With Teresa Sievers, MD and Karen Callan, CHC –
As many of you already know, Karen and I have been working together for over a year now, sharing our mutual passion to help people meet their goals for a healthy, fit body for life. Together we bring a combination of traditional and integrative medicine to identify obstacles that have prevented patients from achieving optimal health, weight loss and, ultimately, their best body. This is our passion. And to that end, we are excited to launch Best Body Now, our new program designed to empower people to take charge of their health and well-being by teaching them the proper way to fuel their body and mind. Through diet, nutritional supplementation and proper exercise, we help people to achieve their Best Body Now to feel and look their best. Our program combines my integrative medical knowledge and supervision, with Karen’s ability to create individualized nutritional plans and, most importantly, provide the coaching and accountability that people need to be successful. These plans include weight loss, ending sugar cravings, increasing energy, improving gastrointestinal health, and recovering from serious illnesses, such as cancer or surgery.
Common themes that we have noticed, in our years of experience, are the amount of incorrect information patients read and believe to be true. One of the first steps in our program is exposing the many myths about diet and exercise. We thought a great way to share these myths, provide you with facts and to kick off Best Body Now would be by opening up a question and answer forum in our monthly articles. Each month, along with highlighting one of our areas of specialty, we will offer a section where you can Step into the Spotlight for Your Best Body Now with Dr. Sievers and Coach Karen.
For our first issue, we have put together some of the most common myths about diet and exercise. Keep in mind while the answers that follow will be of great help to you, we offer individualized life plans specific to your body and your lifestyle and encourage you to contact us for one-on-one coaching, also offered via virtual appointments.
Now, let’s Step into the spotlight with Dr. Sievers and Coach Karen.
Q: I like to jumpstart my weight loss with a low carb high protein diet, but I find after a while I get tired, constipated and crave pasta. What am I doing wrong?
A: Low carb, high protein diets work by putting you into a state of ketosis, which helps you utilize fat for fuel. However, this can also lead to kidney stones and failure, high cholesterol, gout, bone loss, adverse effects on insulin, and even cancer. The extremely low fiber content inherent in this type of diet is responsible for your constipation. You are tired because your body uses carbohydrates as its preferred source of fuel, thus you are lacking these. A better eating plan would be one that includes lean protein and lots of veggies while restricting refined grains and processed carbohydrates. The vegetables are full of nutrients and enzymes; they are alkalizing and have lots of fiber to make us feel full. They are also low in sugar keeping our insulin stable. The lean protein provides lots of amino acids to build muscle and regulate your blood sugar. P.S. Potato’s and corn are NOT veggies!!!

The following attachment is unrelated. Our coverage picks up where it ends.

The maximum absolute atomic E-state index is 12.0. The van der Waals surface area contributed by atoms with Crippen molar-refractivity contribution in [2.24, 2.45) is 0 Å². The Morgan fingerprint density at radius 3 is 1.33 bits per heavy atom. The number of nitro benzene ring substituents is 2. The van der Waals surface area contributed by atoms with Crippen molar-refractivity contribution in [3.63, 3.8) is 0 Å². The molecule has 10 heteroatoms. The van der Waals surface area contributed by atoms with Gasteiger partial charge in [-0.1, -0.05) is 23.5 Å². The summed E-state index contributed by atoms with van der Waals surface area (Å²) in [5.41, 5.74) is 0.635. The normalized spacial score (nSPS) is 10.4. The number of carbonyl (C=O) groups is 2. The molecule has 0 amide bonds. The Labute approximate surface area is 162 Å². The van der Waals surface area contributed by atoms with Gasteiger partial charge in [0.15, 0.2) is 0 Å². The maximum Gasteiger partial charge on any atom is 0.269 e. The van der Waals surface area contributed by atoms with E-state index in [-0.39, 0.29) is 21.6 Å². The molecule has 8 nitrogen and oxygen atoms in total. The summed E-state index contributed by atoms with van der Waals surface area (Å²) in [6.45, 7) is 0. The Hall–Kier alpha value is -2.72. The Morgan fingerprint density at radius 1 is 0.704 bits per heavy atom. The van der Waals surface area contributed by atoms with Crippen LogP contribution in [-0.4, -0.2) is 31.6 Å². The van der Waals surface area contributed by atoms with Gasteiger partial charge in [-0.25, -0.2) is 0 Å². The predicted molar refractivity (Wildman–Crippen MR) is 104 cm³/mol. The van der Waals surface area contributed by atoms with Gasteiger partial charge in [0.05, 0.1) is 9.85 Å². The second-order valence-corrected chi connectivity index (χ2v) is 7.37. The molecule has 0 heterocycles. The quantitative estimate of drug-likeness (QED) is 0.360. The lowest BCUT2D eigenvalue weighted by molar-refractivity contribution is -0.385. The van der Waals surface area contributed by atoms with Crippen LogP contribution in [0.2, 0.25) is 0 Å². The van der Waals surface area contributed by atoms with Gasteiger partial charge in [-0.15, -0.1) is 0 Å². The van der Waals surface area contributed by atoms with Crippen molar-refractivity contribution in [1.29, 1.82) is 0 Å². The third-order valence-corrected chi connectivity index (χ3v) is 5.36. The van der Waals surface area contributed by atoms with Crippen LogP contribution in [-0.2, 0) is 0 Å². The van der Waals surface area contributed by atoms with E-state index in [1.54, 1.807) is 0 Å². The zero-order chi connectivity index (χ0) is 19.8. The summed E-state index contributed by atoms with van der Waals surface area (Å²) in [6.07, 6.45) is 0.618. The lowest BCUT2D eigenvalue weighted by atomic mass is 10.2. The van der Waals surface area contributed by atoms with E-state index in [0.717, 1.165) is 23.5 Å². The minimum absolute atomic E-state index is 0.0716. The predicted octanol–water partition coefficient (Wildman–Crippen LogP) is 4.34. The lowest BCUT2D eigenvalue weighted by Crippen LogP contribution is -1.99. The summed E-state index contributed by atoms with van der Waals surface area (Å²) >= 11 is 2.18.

Q: I love fruit, is it ok to have while I’m trying to lose weight?
A: While fruit is an excellent source of fiber, vitamins and minerals; it is also high in sugar and raises your insulin level resulting in fat storage. We always tell our clients to limit their fruit consumption to two servings a day of low glycemic fruits such as berries, apples or grapefruit.
A: I have been exercising to speed up my weight loss, but find that it makes me really hungry and the scale doesn’t move. What am I doing?
Q: The “Eat Less, Exercise More” approach to weight loss is much more complicated than it appears. The balance between exercise and appetite is affected by hormones that stimulate hunger and signal satiety. Long duration exercises such as aerobics, biking, swimming and running increase appetite shortly after exercise by stimulating the hormone ghrelin (hunger signal) and decreasing the hormone leptin(satiety signal). A better choice would be high intensity short duration activities like sprinting or interval training as these have short-term appetite-suppressing effects. A 2004 study published in the American Journal of Clinical Nutrition showed that low-intensity walking vs. high-intensity walking (power walking) resulted in significantly less eating following exercise.
If you would like to Step into the Spotlight with Dr. Sievers and Coach Karen in this forum email us at Karen@healthfromtheinsideout.org. Be sure to visit our website at www.lovemybestbodynow.com.
Teresa A. Sievers, MD
Restorative Health & Healing Center
10201 Arcos Av., Suite 201, Estero
Learn more about Dr. Sievers at:
Karen R. Callan, CHC, AADP
Certified Health Coach
10201 Arcos Ave., Suite 201 Estero
Learn More About BEST BODY NOW at: